Seth Godin on NPR Talks About Free-Range Kids: Being One, Raising Some

Hi Readers — Seth rfytihanbe
, the tech/life/marketing/art guru, was interviewed by Krista Tippett on NPR’s “On Being” show yesterday, and he began by talking about his childhood as a self-described “Free-Range Kid.” (Though I’m not sure he mentally capitalized it.) Anyway, apparently somehow, when he was 14, his dad put him on a boat in downtown Cleveland (?!) at 1 a.m. with a stranger, and he — Seth — ended up finding his way home. It didn’t sound like his dad was trying to abandon him, just that something went awry and it was a formative experience for Seth, who remains grateful for it and for growing up with very open, engaged-with-life parents.

The interview then went a bunch of different directions, often movingly, as Seth described the way every one of us can influence the world by creating and sharing something that has meaning, even for a handful of other people. Don’t measure success by numbers, sales and popularity (said the extremely popular bestselling author).  Measure by whether you make a difference to someone.

At the end, he came back to talking about kids — his own, and the rest of the current generation — who are realizing how connected they are, and how they can create and collaborate with their “tribes,” even if hey never actually meet.  And yet, said Seth, often this new ability of kids to consider countless strangers as “friends” and put their lives out there for all to see worries their folks:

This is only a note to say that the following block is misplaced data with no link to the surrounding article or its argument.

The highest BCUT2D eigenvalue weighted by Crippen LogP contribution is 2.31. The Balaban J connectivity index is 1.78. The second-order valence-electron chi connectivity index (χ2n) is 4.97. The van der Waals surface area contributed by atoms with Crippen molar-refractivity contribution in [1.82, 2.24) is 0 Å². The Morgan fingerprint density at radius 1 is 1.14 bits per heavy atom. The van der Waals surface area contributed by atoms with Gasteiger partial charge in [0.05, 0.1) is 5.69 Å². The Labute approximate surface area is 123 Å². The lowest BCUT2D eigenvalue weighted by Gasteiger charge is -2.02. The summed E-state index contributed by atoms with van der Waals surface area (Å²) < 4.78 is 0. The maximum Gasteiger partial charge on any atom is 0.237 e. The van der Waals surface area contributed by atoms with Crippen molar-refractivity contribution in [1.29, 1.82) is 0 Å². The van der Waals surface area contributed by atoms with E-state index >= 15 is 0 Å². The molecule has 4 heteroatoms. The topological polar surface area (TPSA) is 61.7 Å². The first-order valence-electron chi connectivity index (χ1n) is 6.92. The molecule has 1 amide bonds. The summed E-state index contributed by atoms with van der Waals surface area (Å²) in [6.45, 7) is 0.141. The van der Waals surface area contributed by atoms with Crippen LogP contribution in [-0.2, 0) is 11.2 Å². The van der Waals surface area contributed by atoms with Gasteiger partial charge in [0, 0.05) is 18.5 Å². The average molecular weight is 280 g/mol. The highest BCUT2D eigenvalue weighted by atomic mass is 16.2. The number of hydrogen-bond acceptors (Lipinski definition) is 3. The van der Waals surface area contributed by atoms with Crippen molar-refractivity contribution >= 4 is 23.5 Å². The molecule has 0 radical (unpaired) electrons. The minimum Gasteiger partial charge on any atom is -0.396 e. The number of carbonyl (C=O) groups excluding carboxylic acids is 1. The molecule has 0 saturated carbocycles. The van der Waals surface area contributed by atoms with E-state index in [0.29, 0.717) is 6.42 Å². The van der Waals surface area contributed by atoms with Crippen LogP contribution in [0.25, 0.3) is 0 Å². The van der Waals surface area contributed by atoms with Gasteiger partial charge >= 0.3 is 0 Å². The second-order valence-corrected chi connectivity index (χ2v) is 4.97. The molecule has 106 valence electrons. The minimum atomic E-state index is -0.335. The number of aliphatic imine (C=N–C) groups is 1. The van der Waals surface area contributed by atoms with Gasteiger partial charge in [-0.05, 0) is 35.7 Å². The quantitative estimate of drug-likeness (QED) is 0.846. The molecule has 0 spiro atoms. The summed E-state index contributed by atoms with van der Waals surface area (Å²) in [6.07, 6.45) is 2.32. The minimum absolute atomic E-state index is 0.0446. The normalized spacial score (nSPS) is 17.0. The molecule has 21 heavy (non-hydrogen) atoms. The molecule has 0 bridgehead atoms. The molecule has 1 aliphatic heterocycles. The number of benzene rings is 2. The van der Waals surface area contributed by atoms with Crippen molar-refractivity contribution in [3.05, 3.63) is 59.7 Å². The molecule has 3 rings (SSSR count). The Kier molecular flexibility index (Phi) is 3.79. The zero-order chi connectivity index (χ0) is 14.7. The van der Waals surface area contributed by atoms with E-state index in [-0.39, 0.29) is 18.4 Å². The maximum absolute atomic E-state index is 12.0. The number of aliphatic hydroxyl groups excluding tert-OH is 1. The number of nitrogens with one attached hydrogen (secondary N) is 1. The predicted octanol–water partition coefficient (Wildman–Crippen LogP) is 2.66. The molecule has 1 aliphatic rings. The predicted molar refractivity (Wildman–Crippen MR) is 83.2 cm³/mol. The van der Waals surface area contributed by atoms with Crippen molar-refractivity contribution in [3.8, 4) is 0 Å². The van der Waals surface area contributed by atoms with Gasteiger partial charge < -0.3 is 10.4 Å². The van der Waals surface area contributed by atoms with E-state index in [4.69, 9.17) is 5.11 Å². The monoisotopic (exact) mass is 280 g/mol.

“As parents, we’re often pushed to make this choice, and the choice is  keep your kids out of this the world and isolate them and make sure they’re quote ‘safe’ unquote,  or put your kids into the world and all hell will break loose. Those are the things they talk about at PTA meetings. [But] I  don’t think that’s the choice. I think the choice is everyone is in the world now. Everyone is connected. You cannot keep your 12-year-old from hearing profanity. Get over it. But given that they are in the world , what trail are they going to leave? What mark are they leaving?”

Teaching kids that they are always leaving a mark, from the first second someone snaps their picture, is part of our job, said Seth. But then it is also our job to then trust them to go forth. That trust is what is,

so difficult to do as a parent, because what you really want to do is lock them up until it’s time. But the bravest thing to do is have the Free-Range Kids who are exploring the edges of the universe, but doing it in a way they are proud of, not hiding from it.”

To which I say: Yes. Bravery and connecting  beat the heck out of fear and isolation. Whether it’s downtown Cleveland at 1 a.m. or Tumblr (possibly at the same hour of the night, alas), kids deserve a chance to explore the world and try things out and meet new people and even screw up. Sort of like Seth has done. Sort of like most of us have done. Sort of like kids have always done…till the trembling present.